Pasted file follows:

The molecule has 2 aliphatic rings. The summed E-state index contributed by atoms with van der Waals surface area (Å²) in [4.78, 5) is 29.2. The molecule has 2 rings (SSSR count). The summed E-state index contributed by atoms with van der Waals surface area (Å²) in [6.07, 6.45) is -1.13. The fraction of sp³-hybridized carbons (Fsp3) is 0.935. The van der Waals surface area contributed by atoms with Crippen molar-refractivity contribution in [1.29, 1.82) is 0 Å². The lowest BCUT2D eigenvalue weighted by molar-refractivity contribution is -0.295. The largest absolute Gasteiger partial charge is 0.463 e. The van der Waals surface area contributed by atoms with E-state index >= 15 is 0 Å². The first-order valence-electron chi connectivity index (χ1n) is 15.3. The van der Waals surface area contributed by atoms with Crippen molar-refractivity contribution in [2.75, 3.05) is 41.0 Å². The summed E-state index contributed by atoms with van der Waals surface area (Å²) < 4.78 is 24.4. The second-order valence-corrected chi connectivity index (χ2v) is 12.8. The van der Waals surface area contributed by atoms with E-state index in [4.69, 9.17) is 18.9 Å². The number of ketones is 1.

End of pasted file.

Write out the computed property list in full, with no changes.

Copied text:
The molecule has 2 aliphatic rings. The summed E-state index contributed by atoms with van der Waals surface area (Å²) in [4.78, 5) is 29.2. The molecule has 2 rings (SSSR count). The summed E-state index contributed by atoms with van der Waals surface area (Å²) in [6.07, 6.45) is -1.13. The fraction of sp³-hybridized carbons (Fsp3) is 0.935. The van der Waals surface area contributed by atoms with Crippen molar-refractivity contribution in [1.29, 1.82) is 0 Å². The lowest BCUT2D eigenvalue weighted by molar-refractivity contribution is -0.295. The largest absolute Gasteiger partial charge is 0.463 e. The van der Waals surface area contributed by atoms with E-state index >= 15 is 0 Å². The first-order valence-electron chi connectivity index (χ1n) is 15.3. The van der Waals surface area contributed by atoms with Crippen molar-refractivity contribution in [2.75, 3.05) is 41.0 Å². The summed E-state index contributed by atoms with van der Waals surface area (Å²) < 4.78 is 24.4. The second-order valence-corrected chi connectivity index (χ2v) is 12.8. The van der Waals surface area contributed by atoms with E-state index in [4.69, 9.17) is 18.9 Å². The number of ketones is 1.